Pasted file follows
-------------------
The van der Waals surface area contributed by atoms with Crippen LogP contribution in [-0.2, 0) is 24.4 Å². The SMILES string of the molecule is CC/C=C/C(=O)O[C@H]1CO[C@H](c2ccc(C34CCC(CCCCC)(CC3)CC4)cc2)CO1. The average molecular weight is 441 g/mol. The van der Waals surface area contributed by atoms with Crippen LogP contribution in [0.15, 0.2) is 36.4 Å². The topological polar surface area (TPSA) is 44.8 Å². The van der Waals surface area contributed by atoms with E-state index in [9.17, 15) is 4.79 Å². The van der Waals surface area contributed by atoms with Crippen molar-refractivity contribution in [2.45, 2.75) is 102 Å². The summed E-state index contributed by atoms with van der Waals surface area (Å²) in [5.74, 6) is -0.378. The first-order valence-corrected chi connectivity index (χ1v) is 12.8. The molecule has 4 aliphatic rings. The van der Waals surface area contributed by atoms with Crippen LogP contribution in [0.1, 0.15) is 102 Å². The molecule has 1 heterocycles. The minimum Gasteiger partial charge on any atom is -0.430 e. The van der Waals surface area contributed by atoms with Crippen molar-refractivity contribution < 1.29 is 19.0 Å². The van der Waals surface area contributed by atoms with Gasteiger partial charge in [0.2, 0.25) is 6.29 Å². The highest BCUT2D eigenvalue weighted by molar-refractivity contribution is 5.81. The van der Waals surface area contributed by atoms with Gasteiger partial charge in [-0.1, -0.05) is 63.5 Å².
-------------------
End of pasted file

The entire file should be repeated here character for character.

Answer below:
The van der Waals surface area contributed by atoms with Crippen LogP contribution in [-0.2, 0) is 24.4 Å². The SMILES string of the molecule is CC/C=C/C(=O)O[C@H]1CO[C@H](c2ccc(C34CCC(CCCCC)(CC3)CC4)cc2)CO1. The average molecular weight is 441 g/mol. The van der Waals surface area contributed by atoms with Crippen LogP contribution in [0.15, 0.2) is 36.4 Å². The topological polar surface area (TPSA) is 44.8 Å². The van der Waals surface area contributed by atoms with E-state index in [9.17, 15) is 4.79 Å². The van der Waals surface area contributed by atoms with Crippen molar-refractivity contribution in [2.45, 2.75) is 102 Å². The summed E-state index contributed by atoms with van der Waals surface area (Å²) in [5.74, 6) is -0.378. The first-order valence-corrected chi connectivity index (χ1v) is 12.8. The molecule has 4 aliphatic rings. The van der Waals surface area contributed by atoms with Crippen LogP contribution in [0.1, 0.15) is 102 Å². The molecule has 1 heterocycles. The minimum Gasteiger partial charge on any atom is -0.430 e. The van der Waals surface area contributed by atoms with Crippen molar-refractivity contribution < 1.29 is 19.0 Å². The van der Waals surface area contributed by atoms with Gasteiger partial charge in [0.2, 0.25) is 6.29 Å². The highest BCUT2D eigenvalue weighted by molar-refractivity contribution is 5.81. The van der Waals surface area contributed by atoms with Gasteiger partial charge in [-0.1, -0.05) is 63.5 Å².